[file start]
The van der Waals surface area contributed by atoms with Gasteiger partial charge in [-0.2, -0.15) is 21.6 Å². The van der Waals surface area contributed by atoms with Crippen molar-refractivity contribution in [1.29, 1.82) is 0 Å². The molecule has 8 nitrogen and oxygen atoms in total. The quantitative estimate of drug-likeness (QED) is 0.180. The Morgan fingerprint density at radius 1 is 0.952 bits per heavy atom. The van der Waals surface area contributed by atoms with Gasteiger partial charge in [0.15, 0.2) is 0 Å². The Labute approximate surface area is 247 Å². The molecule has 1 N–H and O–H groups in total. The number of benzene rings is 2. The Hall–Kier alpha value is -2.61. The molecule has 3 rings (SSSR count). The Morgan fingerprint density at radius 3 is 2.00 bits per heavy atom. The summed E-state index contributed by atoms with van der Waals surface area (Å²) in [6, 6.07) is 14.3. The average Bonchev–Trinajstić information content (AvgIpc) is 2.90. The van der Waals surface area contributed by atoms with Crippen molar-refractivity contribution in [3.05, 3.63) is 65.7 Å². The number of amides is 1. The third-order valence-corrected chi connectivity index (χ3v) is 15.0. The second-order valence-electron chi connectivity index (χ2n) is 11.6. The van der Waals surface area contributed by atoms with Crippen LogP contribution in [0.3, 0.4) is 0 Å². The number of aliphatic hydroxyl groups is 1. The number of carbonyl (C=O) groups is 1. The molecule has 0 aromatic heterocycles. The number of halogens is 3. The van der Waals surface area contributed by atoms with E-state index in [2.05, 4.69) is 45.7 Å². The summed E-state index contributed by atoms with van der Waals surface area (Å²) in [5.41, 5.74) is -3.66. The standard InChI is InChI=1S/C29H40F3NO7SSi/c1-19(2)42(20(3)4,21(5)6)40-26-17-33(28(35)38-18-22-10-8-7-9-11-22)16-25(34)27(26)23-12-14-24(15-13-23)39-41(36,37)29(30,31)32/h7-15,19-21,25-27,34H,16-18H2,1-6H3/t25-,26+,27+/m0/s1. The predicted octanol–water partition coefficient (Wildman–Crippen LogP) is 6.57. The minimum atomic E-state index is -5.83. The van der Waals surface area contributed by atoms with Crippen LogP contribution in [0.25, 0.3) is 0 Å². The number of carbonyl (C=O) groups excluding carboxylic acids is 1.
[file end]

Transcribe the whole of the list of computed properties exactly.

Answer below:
The van der Waals surface area contributed by atoms with Gasteiger partial charge in [-0.2, -0.15) is 21.6 Å². The van der Waals surface area contributed by atoms with Crippen molar-refractivity contribution in [1.29, 1.82) is 0 Å². The molecule has 8 nitrogen and oxygen atoms in total. The quantitative estimate of drug-likeness (QED) is 0.180. The Morgan fingerprint density at radius 1 is 0.952 bits per heavy atom. The van der Waals surface area contributed by atoms with Gasteiger partial charge in [0.15, 0.2) is 0 Å². The Labute approximate surface area is 247 Å². The molecule has 1 N–H and O–H groups in total. The number of benzene rings is 2. The Hall–Kier alpha value is -2.61. The molecule has 3 rings (SSSR count). The Morgan fingerprint density at radius 3 is 2.00 bits per heavy atom. The summed E-state index contributed by atoms with van der Waals surface area (Å²) in [6, 6.07) is 14.3. The average Bonchev–Trinajstić information content (AvgIpc) is 2.90. The van der Waals surface area contributed by atoms with Crippen molar-refractivity contribution in [3.05, 3.63) is 65.7 Å². The number of amides is 1. The third-order valence-corrected chi connectivity index (χ3v) is 15.0. The second-order valence-electron chi connectivity index (χ2n) is 11.6. The van der Waals surface area contributed by atoms with Crippen LogP contribution in [0.3, 0.4) is 0 Å². The number of aliphatic hydroxyl groups is 1. The number of carbonyl (C=O) groups is 1. The molecule has 0 aromatic heterocycles. The number of halogens is 3. The van der Waals surface area contributed by atoms with E-state index in [2.05, 4.69) is 45.7 Å². The summed E-state index contributed by atoms with van der Waals surface area (Å²) in [5.41, 5.74) is -3.66. The standard InChI is InChI=1S/C29H40F3NO7SSi/c1-19(2)42(20(3)4,21(5)6)40-26-17-33(28(35)38-18-22-10-8-7-9-11-22)16-25(34)27(26)23-12-14-24(15-13-23)39-41(36,37)29(30,31)32/h7-15,19-21,25-27,34H,16-18H2,1-6H3/t25-,26+,27+/m0/s1. The predicted octanol–water partition coefficient (Wildman–Crippen LogP) is 6.57. The minimum atomic E-state index is -5.83. The van der Waals surface area contributed by atoms with Crippen LogP contribution in [0.25, 0.3) is 0 Å². The number of carbonyl (C=O) groups excluding carboxylic acids is 1.